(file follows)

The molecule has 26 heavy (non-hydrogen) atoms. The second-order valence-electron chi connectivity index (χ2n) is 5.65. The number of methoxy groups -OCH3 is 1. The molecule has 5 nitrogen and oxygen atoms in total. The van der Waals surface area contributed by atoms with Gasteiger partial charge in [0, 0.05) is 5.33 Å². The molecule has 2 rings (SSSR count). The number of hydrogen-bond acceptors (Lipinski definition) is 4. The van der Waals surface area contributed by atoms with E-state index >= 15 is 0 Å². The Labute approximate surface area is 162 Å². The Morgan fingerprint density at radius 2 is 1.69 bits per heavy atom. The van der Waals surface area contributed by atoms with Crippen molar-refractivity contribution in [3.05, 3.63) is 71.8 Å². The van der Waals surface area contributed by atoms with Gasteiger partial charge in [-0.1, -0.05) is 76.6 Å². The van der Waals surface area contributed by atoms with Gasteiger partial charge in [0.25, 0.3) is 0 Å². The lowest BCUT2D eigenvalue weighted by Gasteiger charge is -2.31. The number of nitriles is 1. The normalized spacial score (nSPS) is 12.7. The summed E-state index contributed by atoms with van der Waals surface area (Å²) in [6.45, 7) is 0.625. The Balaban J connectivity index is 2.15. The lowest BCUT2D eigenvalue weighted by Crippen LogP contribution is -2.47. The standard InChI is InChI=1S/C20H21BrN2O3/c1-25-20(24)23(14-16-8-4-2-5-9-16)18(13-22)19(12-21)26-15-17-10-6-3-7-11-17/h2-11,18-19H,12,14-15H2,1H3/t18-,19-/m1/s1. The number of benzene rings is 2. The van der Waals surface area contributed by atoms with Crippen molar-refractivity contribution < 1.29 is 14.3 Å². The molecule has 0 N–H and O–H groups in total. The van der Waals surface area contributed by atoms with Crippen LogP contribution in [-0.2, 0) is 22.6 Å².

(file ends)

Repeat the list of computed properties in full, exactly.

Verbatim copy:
The molecule has 26 heavy (non-hydrogen) atoms. The second-order valence-electron chi connectivity index (χ2n) is 5.65. The number of methoxy groups -OCH3 is 1. The molecule has 5 nitrogen and oxygen atoms in total. The van der Waals surface area contributed by atoms with Gasteiger partial charge in [0, 0.05) is 5.33 Å². The molecule has 2 rings (SSSR count). The number of hydrogen-bond acceptors (Lipinski definition) is 4. The van der Waals surface area contributed by atoms with E-state index >= 15 is 0 Å². The Labute approximate surface area is 162 Å². The Morgan fingerprint density at radius 2 is 1.69 bits per heavy atom. The van der Waals surface area contributed by atoms with Crippen molar-refractivity contribution in [3.05, 3.63) is 71.8 Å². The van der Waals surface area contributed by atoms with Gasteiger partial charge in [-0.1, -0.05) is 76.6 Å². The van der Waals surface area contributed by atoms with Gasteiger partial charge in [0.25, 0.3) is 0 Å². The lowest BCUT2D eigenvalue weighted by Gasteiger charge is -2.31. The number of nitriles is 1. The normalized spacial score (nSPS) is 12.7. The summed E-state index contributed by atoms with van der Waals surface area (Å²) in [6.45, 7) is 0.625. The Balaban J connectivity index is 2.15. The lowest BCUT2D eigenvalue weighted by Crippen LogP contribution is -2.47. The standard InChI is InChI=1S/C20H21BrN2O3/c1-25-20(24)23(14-16-8-4-2-5-9-16)18(13-22)19(12-21)26-15-17-10-6-3-7-11-17/h2-11,18-19H,12,14-15H2,1H3/t18-,19-/m1/s1. The number of benzene rings is 2. The van der Waals surface area contributed by atoms with Crippen molar-refractivity contribution < 1.29 is 14.3 Å². The molecule has 0 N–H and O–H groups in total. The van der Waals surface area contributed by atoms with Crippen LogP contribution in [-0.2, 0) is 22.6 Å².